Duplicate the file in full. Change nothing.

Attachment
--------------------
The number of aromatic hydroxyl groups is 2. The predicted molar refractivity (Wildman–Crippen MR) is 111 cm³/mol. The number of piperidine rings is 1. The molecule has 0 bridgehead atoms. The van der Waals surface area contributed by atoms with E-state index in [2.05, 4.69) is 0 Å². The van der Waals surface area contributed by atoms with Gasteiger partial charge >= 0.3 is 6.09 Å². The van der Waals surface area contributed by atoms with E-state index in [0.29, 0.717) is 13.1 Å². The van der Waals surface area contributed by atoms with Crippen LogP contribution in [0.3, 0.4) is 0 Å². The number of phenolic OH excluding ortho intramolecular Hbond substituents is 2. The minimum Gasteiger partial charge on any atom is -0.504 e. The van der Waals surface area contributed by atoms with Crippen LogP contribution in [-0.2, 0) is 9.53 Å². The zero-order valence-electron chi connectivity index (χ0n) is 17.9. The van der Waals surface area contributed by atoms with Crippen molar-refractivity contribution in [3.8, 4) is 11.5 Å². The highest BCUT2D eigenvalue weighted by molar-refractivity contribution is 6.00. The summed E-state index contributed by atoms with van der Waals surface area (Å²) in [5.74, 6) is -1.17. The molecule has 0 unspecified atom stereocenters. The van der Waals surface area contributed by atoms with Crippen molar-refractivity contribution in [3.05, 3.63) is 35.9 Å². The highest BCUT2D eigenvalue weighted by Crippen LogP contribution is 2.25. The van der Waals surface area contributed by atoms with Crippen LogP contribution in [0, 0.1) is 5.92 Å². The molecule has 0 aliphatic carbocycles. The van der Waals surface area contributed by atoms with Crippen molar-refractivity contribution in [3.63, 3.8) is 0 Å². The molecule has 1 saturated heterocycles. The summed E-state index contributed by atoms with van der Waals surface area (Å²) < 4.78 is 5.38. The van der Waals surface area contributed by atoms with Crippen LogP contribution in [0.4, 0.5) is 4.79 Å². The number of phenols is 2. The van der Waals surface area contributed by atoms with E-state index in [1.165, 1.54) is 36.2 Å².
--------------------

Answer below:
The number of aromatic hydroxyl groups is 2. The predicted molar refractivity (Wildman–Crippen MR) is 111 cm³/mol. The number of piperidine rings is 1. The molecule has 0 bridgehead atoms. The van der Waals surface area contributed by atoms with E-state index in [2.05, 4.69) is 0 Å². The van der Waals surface area contributed by atoms with Gasteiger partial charge >= 0.3 is 6.09 Å². The van der Waals surface area contributed by atoms with E-state index in [0.29, 0.717) is 13.1 Å². The van der Waals surface area contributed by atoms with Crippen LogP contribution in [0.3, 0.4) is 0 Å². The number of phenolic OH excluding ortho intramolecular Hbond substituents is 2. The minimum Gasteiger partial charge on any atom is -0.504 e. The van der Waals surface area contributed by atoms with Crippen LogP contribution in [-0.2, 0) is 9.53 Å². The zero-order valence-electron chi connectivity index (χ0n) is 17.9. The van der Waals surface area contributed by atoms with Crippen molar-refractivity contribution in [3.8, 4) is 11.5 Å². The highest BCUT2D eigenvalue weighted by molar-refractivity contribution is 6.00. The summed E-state index contributed by atoms with van der Waals surface area (Å²) in [5.74, 6) is -1.17. The molecule has 0 unspecified atom stereocenters. The van der Waals surface area contributed by atoms with Crippen molar-refractivity contribution in [3.05, 3.63) is 35.9 Å². The highest BCUT2D eigenvalue weighted by Crippen LogP contribution is 2.25. The van der Waals surface area contributed by atoms with Crippen LogP contribution in [0, 0.1) is 5.92 Å². The molecule has 0 aliphatic carbocycles. The van der Waals surface area contributed by atoms with Crippen molar-refractivity contribution in [3.63, 3.8) is 0 Å². The molecule has 1 saturated heterocycles. The summed E-state index contributed by atoms with van der Waals surface area (Å²) < 4.78 is 5.38. The van der Waals surface area contributed by atoms with Crippen LogP contribution in [0.4, 0.5) is 4.79 Å². The number of phenols is 2. The van der Waals surface area contributed by atoms with E-state index in [1.165, 1.54) is 36.2 Å².